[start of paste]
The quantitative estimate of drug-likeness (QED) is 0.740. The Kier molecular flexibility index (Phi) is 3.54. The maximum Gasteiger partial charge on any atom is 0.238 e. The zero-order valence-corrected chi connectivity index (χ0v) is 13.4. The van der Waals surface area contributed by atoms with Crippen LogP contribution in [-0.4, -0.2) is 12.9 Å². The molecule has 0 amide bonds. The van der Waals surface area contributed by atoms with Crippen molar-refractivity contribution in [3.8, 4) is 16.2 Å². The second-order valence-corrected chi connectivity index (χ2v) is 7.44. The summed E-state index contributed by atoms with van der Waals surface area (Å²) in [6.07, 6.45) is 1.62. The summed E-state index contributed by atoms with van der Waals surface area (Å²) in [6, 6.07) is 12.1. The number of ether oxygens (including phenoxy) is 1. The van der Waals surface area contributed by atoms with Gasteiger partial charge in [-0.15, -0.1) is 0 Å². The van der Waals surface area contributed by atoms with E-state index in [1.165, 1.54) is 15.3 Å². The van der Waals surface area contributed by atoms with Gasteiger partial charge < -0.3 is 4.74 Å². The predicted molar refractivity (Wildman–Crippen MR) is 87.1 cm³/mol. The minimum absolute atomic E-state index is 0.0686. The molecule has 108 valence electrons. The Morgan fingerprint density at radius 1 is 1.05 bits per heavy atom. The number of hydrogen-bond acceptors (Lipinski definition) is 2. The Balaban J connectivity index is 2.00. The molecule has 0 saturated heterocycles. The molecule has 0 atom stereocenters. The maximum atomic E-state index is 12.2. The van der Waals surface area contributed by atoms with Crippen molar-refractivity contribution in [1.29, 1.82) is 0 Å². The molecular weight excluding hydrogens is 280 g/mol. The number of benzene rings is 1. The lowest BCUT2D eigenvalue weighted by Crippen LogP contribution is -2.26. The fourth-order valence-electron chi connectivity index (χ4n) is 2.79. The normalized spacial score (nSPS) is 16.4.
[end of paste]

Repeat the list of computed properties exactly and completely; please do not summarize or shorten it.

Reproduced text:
The quantitative estimate of drug-likeness (QED) is 0.740. The Kier molecular flexibility index (Phi) is 3.54. The maximum Gasteiger partial charge on any atom is 0.238 e. The zero-order valence-corrected chi connectivity index (χ0v) is 13.4. The van der Waals surface area contributed by atoms with Crippen LogP contribution in [-0.4, -0.2) is 12.9 Å². The molecule has 0 amide bonds. The van der Waals surface area contributed by atoms with Crippen molar-refractivity contribution in [3.8, 4) is 16.2 Å². The second-order valence-corrected chi connectivity index (χ2v) is 7.44. The summed E-state index contributed by atoms with van der Waals surface area (Å²) in [6.07, 6.45) is 1.62. The summed E-state index contributed by atoms with van der Waals surface area (Å²) in [6, 6.07) is 12.1. The number of ether oxygens (including phenoxy) is 1. The van der Waals surface area contributed by atoms with Gasteiger partial charge in [-0.15, -0.1) is 0 Å². The van der Waals surface area contributed by atoms with E-state index in [1.165, 1.54) is 15.3 Å². The van der Waals surface area contributed by atoms with Gasteiger partial charge < -0.3 is 4.74 Å². The predicted molar refractivity (Wildman–Crippen MR) is 87.1 cm³/mol. The minimum absolute atomic E-state index is 0.0686. The molecule has 108 valence electrons. The Morgan fingerprint density at radius 1 is 1.05 bits per heavy atom. The number of hydrogen-bond acceptors (Lipinski definition) is 2. The Balaban J connectivity index is 2.00. The molecule has 0 saturated heterocycles. The molecule has 0 atom stereocenters. The maximum atomic E-state index is 12.2. The van der Waals surface area contributed by atoms with Crippen molar-refractivity contribution in [1.29, 1.82) is 0 Å². The molecular weight excluding hydrogens is 280 g/mol. The number of benzene rings is 1. The lowest BCUT2D eigenvalue weighted by Crippen LogP contribution is -2.26. The fourth-order valence-electron chi connectivity index (χ4n) is 2.79. The normalized spacial score (nSPS) is 16.4.